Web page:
Like its boner-killer cousins HPV (Human Papillo Virus, a.k.a. warts) and herpes, syphilis is passed from person to person by skin-to-skin contact. You can catch it through oral, vaginal or anal sex with a person who has primary or secondary syphilis; the secondary stage’s characteristic rash (back, hands, feet and chest alert) is particularly contagious. More rarely, it can be transmitted from mother to baby during pregnancy (congenital syphilis).

It’s tricky, says Dr Fairley, because it can be caught multiple times, and is very easy to catch – even when you’re practising sex that is safe, from an HIV perspective.

“Classically, syphilis is known as the great mimicker; the rash it gives is like any other rash from any other infection. But it’s very treatable, and once you’ve been treated, it’s gone. You don’t need ongoing treatment, as with HIV,” says the doc.

“Even if you’re using condoms for anal sex, it’s possible to catch syphilis through oral sex or even by masturbating someone, if the person you’re in contact with has a lesion.”

So do we have another sexual health epidemic on our hands?

No, says the doc, but there’s no doubt that syphilis is a serious STI.

“If you don’t treat it, it leads to substantial health consequences; problems with the heart and brain, hearing and eyesight. Here in Melbourne we’ve seen a few tertiary cases, where people are having trouble with their eyesight and hearing.”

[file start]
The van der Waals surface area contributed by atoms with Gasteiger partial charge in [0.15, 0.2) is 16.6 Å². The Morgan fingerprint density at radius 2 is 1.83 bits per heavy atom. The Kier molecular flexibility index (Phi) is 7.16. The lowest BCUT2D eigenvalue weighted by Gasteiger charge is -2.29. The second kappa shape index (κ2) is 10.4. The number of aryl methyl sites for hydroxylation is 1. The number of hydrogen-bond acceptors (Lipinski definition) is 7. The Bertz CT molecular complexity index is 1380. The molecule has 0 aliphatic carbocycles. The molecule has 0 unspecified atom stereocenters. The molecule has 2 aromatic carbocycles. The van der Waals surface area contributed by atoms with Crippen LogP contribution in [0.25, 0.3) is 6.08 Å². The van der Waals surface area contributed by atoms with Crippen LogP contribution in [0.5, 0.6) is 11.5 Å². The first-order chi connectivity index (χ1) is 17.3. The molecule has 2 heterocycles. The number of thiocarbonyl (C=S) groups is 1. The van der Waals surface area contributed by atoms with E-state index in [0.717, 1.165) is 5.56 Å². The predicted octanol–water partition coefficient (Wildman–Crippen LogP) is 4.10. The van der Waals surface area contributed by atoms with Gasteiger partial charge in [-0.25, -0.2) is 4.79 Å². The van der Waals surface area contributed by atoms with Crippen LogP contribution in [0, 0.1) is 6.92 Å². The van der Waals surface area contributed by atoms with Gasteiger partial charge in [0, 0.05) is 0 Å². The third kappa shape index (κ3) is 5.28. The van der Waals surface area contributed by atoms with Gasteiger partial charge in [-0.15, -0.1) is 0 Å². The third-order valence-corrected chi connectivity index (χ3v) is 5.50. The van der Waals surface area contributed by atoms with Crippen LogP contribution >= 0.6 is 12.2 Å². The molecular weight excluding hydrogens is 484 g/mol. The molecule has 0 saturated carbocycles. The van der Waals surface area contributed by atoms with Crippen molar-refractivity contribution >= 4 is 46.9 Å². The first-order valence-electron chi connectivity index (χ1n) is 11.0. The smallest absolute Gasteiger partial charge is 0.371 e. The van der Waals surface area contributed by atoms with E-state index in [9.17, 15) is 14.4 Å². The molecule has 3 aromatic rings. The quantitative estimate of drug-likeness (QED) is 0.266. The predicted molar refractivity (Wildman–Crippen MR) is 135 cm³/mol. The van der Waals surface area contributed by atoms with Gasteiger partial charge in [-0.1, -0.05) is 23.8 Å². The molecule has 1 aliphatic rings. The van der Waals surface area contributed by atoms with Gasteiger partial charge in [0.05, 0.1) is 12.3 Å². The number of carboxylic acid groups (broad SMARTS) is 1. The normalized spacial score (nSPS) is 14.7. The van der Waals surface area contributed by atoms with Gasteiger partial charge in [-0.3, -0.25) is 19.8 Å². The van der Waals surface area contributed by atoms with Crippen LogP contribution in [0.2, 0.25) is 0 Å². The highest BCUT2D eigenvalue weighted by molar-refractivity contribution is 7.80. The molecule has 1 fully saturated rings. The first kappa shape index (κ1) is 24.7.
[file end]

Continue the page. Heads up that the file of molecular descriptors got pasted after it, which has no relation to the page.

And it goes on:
Early recognition is key.

“If you’re a gay man having regular sex with different people, it’s important that you have regular checks, even if, from an HIV perspective, you’re practising safe sex. We recommend a full sexual health check up every six months.”

And there’s always room for improvement. Improved public health communications against at-risk target audiences would seem to be a no-brainer. In fact, public health boffins have yet to implement a highly effective control program for syphilis.

“We need to work harder on early symptom recognition and testing, and make it easier for people to have regular testing,” says Dr Fairley.

“We’re working on programs to make it easier for gay men to be tested, like home testing, and testing in clubs. Every time you test for HIV, ask to be tested for syphilis as well; it doesn’t mean any extra needles.”

“We’re also pushing to change the legislation around blood tests, so that when you see a doctor you can have five or six tests from a single referral slip, without having to return to your doctor every time you want to get tested.”